Last month, the IAF flew India’s first military flight using biojet fuel blended with Aviation Turbine Fuel on a Russian-made AN-32 transport aircraft out of Chandigarh

NEW DELHI: The Indian Air Force is planning to expand the use of bio-jet fuel on its transport fleet and helicopters before coming to fighter aircraft, after assessing its impact on engines, cost saving and production capacity in India, a top officer said here on Wednesday.

Last month, the IAF flew India’s first military flight using biojet fuel blended with Aviation Turbine Fuel on a Russian-made AN-32 transport aircraft out of Chandigarh. Even the Republic Day flypast on January 26 will consist of the IAF flying a formation of three AN-32s with the lead aircraft using blended bio-jet fuel.

“India’s quest to seek alternate sources of fuel towards reducing its dependence on crude oil will now be showcased by the formation of An 32 aircraft flying in ‘vic’ formation. The lead aircraft of the formation, piloted by Squadron Leader Mehtab Sond of the Aircraft Systems Testing Establishment, will be flown using Aviation Turbine Fuel blended with 10 per cent Bio-Fuel,” said the official.

The fuel is extracted from Jatropha plant seeds using a technology patented by Council of Scientific and Industrial Research, and Indian Institute of Petroleum, Dehradun. The IAF believes that successful trials of the fuel will lead to significant reduction on India’s dependence on imported crude oil. “The IAF’s initiative is in line with the Prime Minister’s vision to reduce crude oil imports and dependency to the tune of 10 percent by 2021,” explained the IAF.

While the IAF has not formulated a long-term plan on the use of bio-jet fuel, it is testing it on its aircraft and observing how it works. “Presently, we are in the experimental phase, so these trials will continue for some time. There are two aspects. One is what is the impact of bio-jet fuel on the systems and engines of the aircraft. That we will assess. Second is who will productionise it. Where will it come from. What are the quantities required if we have to do a full scale conversion and then how will it work,” said Air Vice Marshal RGK Kapoor, Assistant Chief of Air Staff Operations (Space).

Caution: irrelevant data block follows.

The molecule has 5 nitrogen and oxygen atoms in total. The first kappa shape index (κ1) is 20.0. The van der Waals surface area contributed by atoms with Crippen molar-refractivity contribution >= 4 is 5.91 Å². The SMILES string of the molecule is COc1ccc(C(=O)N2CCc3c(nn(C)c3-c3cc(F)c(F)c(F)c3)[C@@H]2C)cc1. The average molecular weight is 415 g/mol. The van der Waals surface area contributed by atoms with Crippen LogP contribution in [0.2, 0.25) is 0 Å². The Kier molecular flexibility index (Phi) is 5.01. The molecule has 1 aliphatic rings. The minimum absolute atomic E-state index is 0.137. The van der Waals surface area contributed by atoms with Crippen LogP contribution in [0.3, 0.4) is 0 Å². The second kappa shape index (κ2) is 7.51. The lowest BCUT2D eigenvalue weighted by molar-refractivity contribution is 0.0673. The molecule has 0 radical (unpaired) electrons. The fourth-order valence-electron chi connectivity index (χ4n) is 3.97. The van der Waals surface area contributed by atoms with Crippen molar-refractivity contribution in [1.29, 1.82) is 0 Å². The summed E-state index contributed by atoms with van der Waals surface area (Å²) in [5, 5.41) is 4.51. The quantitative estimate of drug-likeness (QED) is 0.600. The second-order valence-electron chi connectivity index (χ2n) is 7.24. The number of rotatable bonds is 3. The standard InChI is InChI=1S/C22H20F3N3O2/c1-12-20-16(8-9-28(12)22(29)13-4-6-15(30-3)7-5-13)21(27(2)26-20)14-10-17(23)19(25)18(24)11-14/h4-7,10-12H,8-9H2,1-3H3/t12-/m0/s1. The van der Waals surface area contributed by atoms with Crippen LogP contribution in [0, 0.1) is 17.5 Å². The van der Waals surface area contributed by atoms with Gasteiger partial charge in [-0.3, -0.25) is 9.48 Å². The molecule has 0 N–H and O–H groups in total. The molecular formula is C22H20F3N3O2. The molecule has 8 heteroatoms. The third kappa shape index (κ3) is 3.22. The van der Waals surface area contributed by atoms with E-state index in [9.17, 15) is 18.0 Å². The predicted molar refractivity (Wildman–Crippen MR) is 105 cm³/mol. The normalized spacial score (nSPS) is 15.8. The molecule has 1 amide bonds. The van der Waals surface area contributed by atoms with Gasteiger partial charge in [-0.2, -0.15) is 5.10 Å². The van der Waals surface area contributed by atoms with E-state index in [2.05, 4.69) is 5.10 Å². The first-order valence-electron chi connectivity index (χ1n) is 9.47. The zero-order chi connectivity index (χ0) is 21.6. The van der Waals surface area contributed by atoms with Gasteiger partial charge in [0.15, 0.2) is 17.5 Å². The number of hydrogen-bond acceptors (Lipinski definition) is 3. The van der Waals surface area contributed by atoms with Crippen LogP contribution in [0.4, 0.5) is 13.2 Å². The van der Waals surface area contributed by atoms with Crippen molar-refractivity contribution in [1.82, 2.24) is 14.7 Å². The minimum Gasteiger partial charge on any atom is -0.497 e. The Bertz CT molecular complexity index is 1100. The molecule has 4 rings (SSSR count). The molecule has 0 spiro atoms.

“No nation has completely changed to bio-fuel. They are in various stages of testing, trials and impact study. It is a slow process. What we want to do is prove a concept. Once that is proved, then we know we can do it. Then, how to do it is not a big deal,” he said.

While the bio-fuel is only being used on one AN-32 for now, the IAF plans to use it on twin-engine aircraft until proving the concept. “We want to use it on twin engine, because the fuel system is made like that that in case there is a problem then the second engine will continue to work. Its independent systems. We will do it on twin engine aircraft initially till we prove the concept,” he said, adding that the IAF will use it on other transport aircraft and twin-engine helicopters.

Kapoor added that the IAF has already flown a few sorties using bio-fuel. “The fact is that the aircraft has taken off, it has done some flying and landed back. The aircraft has performed perfectly. There has been no problem on the aircraft so far. That is why we have the confidence to put it in the air and fly a little longer,” he said.

When asked what will be the cost saving of using bio-fuel, the officer added that this will happen after seeing what India’s farmers can do, the transportational cost and checking with companies on the production setup.

The IAF Chief Air Chief Marshal B S Dhanoa had spelt out the blueprint of the force’s fuelled plans, while addressing a Society of Indian Defence Manufacturers seminar last July, reads an August 2018 ‘issue brief’ of the IAF backed think tank, Centre for Air Power Studies (CAPS). Dhanoa has offered the IAF’s aircraft and in-house testing facilities with expertise from Centre for Military Airworthiness & Certification (CEMILAC) and Directorate General of Aeronautical Quality Assurance (DGAQA) for developing, testing and proving the indigenous product. He has also offered financial support to the project under the IAF’s indigenisation (R&D) fund.

After being proven, the technology can be commercialised across the country to augment farmers’ income. Farm waste and few more forest products may soon have to be re-classified as ‘cash crops’ in lieu of ‘non-edible waste’. “This would herald a new era in economics of Indian aviation industry, which aligns with the Prime Minister’s vision on bio-fuels,” reads the CAPS report.